If you are a city dweller, you are probably more worried about muggers than moose attacks. But, if you live in a rural area, are a hunter, or if your leisure hours include enjoying the outdoors and bicycle rides, hikes or walks in wildlife areas, then be aware that the number of moose attacks is on the rise.
Colorado Parks and Wildlife is alerting outdoor enthusiasts that since early spring, wildlife officers have already responded to three human/moose conflicts. In all three instances, dogs — both on and off-leash--were involved. The dog reportedly spooked the moose before it charged and seriously injured the dog's owner.
Colorado Parks and Wildlife officials have just issued a reminder that moose can become very aggressive when either dogs or humans get too close- and it is pretty hard to tell exactly where a moose’s personal space begins.
They have issued some pointers on how to avoid a close encounter with an unhappy moose, and the Pagosa Daily Post shares what to do if you suddenly find yourself nose to antlers with a 1,000-pound ungulate that takes exception to your presence.
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"Almost all incidents with aggressive moose involve dogs getting too close to the animal," said Lyle Sidener, area wildlife manager for Colorado Parks and Wildlife in Hot Sulphur Springs.
DON’T LET YOUR DOG APPROACH A MOOSE
Wildlife officials caution that dogs should never be allowed to approach a moose because there is an unmistakable similarity with wolves, their primary predator--which triggers a lot of self-preservation instincts.
In most cases, a threatened moose will naturally react and try to stomp on the dog. The frightened dog will typically run back to its owner--bringing an angry, thousand pound moose with it!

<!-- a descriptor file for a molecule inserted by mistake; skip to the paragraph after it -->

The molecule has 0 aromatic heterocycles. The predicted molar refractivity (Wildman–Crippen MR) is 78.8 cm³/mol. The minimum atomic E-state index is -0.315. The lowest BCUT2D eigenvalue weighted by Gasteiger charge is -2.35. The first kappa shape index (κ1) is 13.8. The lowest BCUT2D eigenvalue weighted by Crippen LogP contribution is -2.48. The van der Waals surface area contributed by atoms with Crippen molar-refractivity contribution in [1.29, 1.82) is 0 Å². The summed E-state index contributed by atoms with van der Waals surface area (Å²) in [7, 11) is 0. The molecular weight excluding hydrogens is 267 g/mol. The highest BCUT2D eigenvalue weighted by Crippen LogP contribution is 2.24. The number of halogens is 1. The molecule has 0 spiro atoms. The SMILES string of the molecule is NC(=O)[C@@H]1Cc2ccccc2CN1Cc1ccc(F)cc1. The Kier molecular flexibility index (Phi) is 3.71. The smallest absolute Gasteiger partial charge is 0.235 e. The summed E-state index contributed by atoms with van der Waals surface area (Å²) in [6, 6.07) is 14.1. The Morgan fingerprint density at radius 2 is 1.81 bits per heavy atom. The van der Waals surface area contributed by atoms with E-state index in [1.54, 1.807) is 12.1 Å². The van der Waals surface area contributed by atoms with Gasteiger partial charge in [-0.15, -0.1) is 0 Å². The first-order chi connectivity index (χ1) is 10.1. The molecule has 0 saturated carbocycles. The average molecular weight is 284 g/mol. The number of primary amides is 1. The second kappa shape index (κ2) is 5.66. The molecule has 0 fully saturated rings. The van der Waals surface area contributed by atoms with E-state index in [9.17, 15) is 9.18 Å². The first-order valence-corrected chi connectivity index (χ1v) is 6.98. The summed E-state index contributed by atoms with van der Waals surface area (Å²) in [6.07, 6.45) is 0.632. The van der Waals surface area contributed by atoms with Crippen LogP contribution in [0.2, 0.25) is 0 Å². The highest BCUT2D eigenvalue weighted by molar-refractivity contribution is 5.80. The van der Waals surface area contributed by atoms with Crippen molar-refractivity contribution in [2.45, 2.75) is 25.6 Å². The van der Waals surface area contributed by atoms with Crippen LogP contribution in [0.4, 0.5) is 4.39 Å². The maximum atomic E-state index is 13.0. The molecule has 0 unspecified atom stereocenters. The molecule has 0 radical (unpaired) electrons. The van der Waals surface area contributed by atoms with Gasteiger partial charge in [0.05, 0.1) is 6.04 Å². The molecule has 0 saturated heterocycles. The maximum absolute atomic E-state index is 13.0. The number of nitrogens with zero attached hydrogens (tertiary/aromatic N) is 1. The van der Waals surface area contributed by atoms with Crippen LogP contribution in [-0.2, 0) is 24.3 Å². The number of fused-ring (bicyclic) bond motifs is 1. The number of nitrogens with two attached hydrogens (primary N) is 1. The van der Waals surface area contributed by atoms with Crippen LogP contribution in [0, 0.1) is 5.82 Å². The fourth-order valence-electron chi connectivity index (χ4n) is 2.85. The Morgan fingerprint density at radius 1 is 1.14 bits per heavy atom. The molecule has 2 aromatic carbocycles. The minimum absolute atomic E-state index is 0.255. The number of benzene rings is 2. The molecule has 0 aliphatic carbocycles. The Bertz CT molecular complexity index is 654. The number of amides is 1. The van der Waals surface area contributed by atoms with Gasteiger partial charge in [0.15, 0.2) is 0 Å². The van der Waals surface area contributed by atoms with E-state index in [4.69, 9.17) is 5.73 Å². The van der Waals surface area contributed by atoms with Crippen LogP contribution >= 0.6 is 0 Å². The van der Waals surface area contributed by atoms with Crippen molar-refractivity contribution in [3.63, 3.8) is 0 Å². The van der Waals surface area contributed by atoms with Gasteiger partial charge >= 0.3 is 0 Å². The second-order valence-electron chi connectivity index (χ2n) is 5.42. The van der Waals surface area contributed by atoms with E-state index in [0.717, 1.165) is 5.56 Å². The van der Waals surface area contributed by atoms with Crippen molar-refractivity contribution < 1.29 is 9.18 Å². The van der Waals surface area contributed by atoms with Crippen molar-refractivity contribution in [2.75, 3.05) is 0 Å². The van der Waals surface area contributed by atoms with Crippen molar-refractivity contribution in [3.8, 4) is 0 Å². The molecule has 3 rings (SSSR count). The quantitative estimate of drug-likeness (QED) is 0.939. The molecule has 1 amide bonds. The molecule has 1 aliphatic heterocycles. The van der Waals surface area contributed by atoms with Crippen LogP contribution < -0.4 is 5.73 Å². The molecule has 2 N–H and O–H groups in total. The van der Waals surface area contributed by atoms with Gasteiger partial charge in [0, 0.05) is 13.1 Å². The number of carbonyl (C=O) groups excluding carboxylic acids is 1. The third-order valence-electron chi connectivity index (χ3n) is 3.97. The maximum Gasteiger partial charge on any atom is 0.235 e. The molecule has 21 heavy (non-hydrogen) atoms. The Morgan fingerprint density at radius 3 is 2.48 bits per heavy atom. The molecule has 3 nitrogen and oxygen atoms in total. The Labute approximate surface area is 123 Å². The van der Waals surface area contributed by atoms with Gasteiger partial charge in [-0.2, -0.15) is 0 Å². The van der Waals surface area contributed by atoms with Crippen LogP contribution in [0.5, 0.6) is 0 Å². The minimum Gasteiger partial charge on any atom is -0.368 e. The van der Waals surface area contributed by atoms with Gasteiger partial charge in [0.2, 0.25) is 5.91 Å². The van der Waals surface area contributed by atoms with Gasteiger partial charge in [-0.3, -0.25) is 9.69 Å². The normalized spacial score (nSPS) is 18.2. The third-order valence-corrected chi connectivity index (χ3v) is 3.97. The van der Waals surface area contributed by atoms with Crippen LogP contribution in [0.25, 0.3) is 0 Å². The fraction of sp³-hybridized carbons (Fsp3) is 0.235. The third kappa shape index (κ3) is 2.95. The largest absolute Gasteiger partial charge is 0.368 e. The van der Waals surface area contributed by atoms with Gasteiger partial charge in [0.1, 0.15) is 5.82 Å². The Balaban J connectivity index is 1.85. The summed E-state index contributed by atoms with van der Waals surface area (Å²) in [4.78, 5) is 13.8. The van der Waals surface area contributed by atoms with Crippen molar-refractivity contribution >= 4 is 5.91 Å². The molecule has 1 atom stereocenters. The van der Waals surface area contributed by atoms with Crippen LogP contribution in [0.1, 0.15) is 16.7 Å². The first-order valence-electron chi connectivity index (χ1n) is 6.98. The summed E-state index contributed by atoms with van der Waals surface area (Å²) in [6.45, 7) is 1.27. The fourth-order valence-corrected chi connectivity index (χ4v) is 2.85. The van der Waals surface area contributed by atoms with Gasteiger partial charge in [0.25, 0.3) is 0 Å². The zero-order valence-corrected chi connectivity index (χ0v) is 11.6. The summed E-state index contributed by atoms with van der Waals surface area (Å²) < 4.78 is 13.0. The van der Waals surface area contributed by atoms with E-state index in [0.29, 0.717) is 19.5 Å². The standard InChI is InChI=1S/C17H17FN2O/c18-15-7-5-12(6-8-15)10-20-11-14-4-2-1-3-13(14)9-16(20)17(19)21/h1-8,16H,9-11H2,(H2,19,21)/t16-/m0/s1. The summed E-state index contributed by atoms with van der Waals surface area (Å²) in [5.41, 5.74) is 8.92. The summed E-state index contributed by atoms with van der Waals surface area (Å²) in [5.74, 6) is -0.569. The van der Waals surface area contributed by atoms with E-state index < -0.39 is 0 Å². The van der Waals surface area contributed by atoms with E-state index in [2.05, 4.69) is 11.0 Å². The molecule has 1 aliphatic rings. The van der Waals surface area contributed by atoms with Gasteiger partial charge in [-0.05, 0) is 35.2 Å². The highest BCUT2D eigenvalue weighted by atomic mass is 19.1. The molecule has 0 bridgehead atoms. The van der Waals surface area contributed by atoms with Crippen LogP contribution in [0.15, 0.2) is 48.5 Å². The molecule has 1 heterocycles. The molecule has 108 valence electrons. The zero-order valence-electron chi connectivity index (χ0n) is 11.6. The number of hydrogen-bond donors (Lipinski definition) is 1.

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MATING SEASON HEIGHTENS PROTECTIVE INSTINCTS
Female moose — called cows — are very protective of their young, especially in the early summer months. Bulls will aggressively defend their territories from humans, dogs or other moose any time of year, with increased aggression during mating season in late September.
Sidener adds that in the interests of safety people should consider leaving their dog at home if they plan to visit an area where moose are common, even if it is legal to walk a dog in the area.
HOW TO IDENTIFY AN AGITATED MOOSE
If you encounter a moose, signs that it is agitated by your presence and may charge include, a lowered head, ears pinned back, raised hackles, swaying back and forth and licking its snout.
In some cases, moose may not give any warning that it may charge and it is up to you to be aware of your surroundings. Leave the area as quickly as possible and avoid cornering the animal.
If the moose charges you, run away as fast as possible and try to put a tree, vehicle or other large object in between you and the moose.
If you are knocked down, get up and try to get away. Do not stay on the ground! (Remember, they stomp first and ask questions later.)
LEARN FROM BIRDWATCHERS
"Enjoy viewing wildlife from a distance by using binoculars, a camera lens or a spotting scope, and do NOT let your dog approach moose or other wildlife," said Watchable Wildlife Coordinator Trina Romero.
“A rule of thumb to keep in mind with all wildlife - if the animal reacts to your presence, you are definitely too close."